Keats had it that autumn is the “season of mists and mellow fruitfulness”, but the growers’ tour of fruity duty extends from the solstice to the frosts, with now, late summer, at its most fulsome. Here at Hawkwood, the balance of power began to shift from the leaves to the fruit just after the longest day: the fruiting vegetables, that is: for, botanically speaking, fruit are seed-associated structures; horticulturally and cullinarily speaking, vegetables are any plant eaten fresh in savoury dishes. So our first fruits were June’s  indoor french beans, followed by the outdoor french beans, the rich and varied tomatoes in late July, and now the onset of peppers, hot and sweet, a living legacy of summer.

The summer squash “Vegetable Spaghetti” is an esoteric specimen, inspiring devotion from its small band of followers and puzzlement from everyone else. We’ve been steadily bringing in the winter squash for the last month, and gave the “Green Hokkaido” a satisfactory test ride at the Permaculture Design Course at the weekend, but these, like the winter brassicas, won’t be on general release until the air starts to smell of autumn proper, triggering that simple twist of palate from the “lighter” foodstuffs to the dense comforts of roots, tubers and stored fruits.

But it is the squashes’ cousins indoors that we pay tribute to at these times. Earlier on this year, as you will recall if you scroll back, there were all sorts of traumas associated with the Cucurbitaea bed in the glasshouse. But this story at least has a happy ending: the cucumbers, late-sown replacements, have been prolific, so much so that in the face of my ruthless pragmatism when it comes to such matters, I felt on the verge of raising a toast and making a speech in their honour as we pulled them up , still proffering gherkin-sized young, last Tuesday, to make way for the impatient winter rocket.

Divorced from their stalks, the last cucumber fruits were piled into crates with no particular place to go. It was Clare’s plan to take them to the Saturday stall and initiate a special Eid discount cucumber offer. This saw our weekly sales of the cool green things rocket from 10 to 70, and perhaps launch a brand new tradition.

Then there’s the melons. Thirty months of hurt never stopped be dreaming. For two years in a row, I and my team have tended these tender plants but failed to reap a ripe desert. They’re tricky but they seem worth it: they have the yum!/ wow!/ snack! factor that means they – especially if they’re local and organic – fly off the proverbial shelves, in a way that, say, celery and jerusalem artichokes, frankly, don’t.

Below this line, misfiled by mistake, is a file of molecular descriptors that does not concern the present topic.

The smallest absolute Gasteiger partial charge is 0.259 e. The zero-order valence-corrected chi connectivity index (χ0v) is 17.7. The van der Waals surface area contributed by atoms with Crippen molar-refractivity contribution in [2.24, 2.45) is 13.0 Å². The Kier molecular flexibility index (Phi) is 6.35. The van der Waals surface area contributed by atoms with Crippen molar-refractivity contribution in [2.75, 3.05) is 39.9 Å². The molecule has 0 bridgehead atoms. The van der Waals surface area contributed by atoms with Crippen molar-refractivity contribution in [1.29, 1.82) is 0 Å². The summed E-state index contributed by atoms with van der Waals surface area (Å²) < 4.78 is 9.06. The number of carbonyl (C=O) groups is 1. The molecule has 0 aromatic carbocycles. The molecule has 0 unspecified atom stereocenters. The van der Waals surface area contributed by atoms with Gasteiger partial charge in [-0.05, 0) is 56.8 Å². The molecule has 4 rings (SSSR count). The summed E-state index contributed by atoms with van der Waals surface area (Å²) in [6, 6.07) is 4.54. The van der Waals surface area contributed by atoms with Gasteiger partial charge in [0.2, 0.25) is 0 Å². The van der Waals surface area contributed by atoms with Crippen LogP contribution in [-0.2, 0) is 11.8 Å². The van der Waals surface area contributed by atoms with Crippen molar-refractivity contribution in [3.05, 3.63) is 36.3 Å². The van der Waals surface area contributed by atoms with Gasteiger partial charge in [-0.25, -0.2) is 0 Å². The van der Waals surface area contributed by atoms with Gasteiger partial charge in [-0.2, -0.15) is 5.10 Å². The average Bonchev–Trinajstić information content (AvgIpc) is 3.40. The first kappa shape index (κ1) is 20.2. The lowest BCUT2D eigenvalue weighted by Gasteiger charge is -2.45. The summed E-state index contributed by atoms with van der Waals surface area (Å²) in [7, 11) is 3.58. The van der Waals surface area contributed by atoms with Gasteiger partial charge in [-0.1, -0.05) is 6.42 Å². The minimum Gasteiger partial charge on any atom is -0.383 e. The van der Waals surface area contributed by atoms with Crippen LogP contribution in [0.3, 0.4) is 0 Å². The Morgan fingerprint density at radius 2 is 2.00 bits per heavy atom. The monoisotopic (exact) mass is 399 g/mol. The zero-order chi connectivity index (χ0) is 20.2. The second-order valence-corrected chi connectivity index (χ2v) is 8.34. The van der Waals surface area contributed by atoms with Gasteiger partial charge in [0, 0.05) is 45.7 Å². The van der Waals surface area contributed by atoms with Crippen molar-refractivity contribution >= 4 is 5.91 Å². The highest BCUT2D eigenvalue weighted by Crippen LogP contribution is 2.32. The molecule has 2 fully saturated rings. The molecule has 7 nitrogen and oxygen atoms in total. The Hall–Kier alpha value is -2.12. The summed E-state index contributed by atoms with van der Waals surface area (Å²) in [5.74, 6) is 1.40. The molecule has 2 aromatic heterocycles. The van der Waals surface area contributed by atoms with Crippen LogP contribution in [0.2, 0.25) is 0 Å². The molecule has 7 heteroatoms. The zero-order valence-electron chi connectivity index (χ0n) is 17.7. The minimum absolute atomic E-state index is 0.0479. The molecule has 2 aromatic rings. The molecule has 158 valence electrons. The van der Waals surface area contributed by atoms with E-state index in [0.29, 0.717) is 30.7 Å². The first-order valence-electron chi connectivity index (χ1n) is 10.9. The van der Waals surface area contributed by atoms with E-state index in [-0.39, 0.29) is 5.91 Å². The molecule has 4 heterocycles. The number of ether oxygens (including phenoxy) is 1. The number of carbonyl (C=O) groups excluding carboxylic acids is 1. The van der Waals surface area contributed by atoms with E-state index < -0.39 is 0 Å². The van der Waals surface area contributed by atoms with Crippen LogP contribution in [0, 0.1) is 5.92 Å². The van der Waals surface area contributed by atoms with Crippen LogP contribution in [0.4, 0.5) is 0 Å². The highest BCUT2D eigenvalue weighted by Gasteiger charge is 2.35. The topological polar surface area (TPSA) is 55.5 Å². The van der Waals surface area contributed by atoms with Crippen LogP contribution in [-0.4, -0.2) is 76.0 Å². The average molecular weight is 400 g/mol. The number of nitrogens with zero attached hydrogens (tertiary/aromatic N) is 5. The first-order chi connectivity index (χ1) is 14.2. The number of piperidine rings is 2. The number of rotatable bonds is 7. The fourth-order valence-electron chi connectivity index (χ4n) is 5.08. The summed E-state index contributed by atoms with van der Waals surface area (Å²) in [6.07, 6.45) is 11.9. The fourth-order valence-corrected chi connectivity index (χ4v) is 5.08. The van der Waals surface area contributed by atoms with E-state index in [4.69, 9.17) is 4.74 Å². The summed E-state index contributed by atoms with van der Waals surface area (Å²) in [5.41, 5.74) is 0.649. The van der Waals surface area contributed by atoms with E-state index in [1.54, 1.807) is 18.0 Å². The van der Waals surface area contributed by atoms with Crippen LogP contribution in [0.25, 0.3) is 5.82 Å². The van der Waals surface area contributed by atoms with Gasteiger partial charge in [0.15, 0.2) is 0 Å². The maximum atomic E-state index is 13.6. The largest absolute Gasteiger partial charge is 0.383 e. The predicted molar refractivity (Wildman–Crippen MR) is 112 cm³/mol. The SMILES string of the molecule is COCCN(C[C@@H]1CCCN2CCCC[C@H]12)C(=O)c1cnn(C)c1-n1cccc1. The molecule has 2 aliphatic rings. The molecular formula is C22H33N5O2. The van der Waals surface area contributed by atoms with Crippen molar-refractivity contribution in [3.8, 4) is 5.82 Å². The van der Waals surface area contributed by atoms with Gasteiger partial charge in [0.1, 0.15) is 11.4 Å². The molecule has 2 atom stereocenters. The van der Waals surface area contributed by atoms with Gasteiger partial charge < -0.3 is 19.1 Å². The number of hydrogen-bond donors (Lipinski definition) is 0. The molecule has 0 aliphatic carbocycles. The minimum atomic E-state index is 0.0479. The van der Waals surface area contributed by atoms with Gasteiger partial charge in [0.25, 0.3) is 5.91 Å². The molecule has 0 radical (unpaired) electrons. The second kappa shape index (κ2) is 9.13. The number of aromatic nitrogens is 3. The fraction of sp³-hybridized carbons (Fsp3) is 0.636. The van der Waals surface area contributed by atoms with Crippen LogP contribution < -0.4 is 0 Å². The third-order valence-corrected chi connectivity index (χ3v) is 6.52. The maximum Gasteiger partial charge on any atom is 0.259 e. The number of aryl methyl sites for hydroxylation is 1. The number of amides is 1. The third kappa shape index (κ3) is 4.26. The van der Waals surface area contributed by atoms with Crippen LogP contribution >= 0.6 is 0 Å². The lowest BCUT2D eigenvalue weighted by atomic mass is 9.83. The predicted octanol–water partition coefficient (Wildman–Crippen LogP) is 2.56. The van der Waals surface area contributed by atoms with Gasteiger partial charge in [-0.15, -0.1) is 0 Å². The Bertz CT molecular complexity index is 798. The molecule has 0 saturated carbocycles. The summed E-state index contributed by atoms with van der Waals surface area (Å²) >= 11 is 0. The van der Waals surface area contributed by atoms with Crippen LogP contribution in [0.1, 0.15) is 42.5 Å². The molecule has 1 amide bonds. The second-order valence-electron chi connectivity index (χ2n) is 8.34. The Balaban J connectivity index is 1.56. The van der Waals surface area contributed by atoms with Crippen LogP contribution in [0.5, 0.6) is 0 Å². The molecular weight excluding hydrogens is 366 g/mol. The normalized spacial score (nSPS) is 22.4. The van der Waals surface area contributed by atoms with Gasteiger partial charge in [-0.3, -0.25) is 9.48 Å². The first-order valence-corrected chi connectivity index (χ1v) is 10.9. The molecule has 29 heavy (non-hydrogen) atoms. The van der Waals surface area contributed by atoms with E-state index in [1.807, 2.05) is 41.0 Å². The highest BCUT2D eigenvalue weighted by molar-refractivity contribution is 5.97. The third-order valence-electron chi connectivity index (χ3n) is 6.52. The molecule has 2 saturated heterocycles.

Our melons are a tabloid gardening columnist’s dream: once victims of the Woodlice Fiasco Horror Shambles, they are now Bra-Busting Essex Beauties, after our realisation that second-hand underwear was an ideal supporting structure for them. This week, we picked. They are less sweet, but deeper flavoured, than their European counterparts, but that’s all academic: the point is, they are bloody melons, and we grew ‘em, and have eaten them. And you can never take that away from us.

I’m often amazed at how even novice gardeners can be so hopeful/ overambitious when it comes to growing things that are at the limit of their range: outdoor tomatoes are a classic example; and on a visit this week to the brilliant Grow Heathrow, in the first year of renovating a derelict market garden on the site of the shelved Third Runway, aubergine plants were more conspicuous than courgettes.

I prefer to stick with the tried and tested in the garden, well, at least 80% of the time. But there’s something about the novelty, the risky and the challenging. Perhaps it’s that 20% of new risky challenges that keeps us doing the rest, that keep us gardening, doing sports, loving, that keeps us alive. Hooray for melons.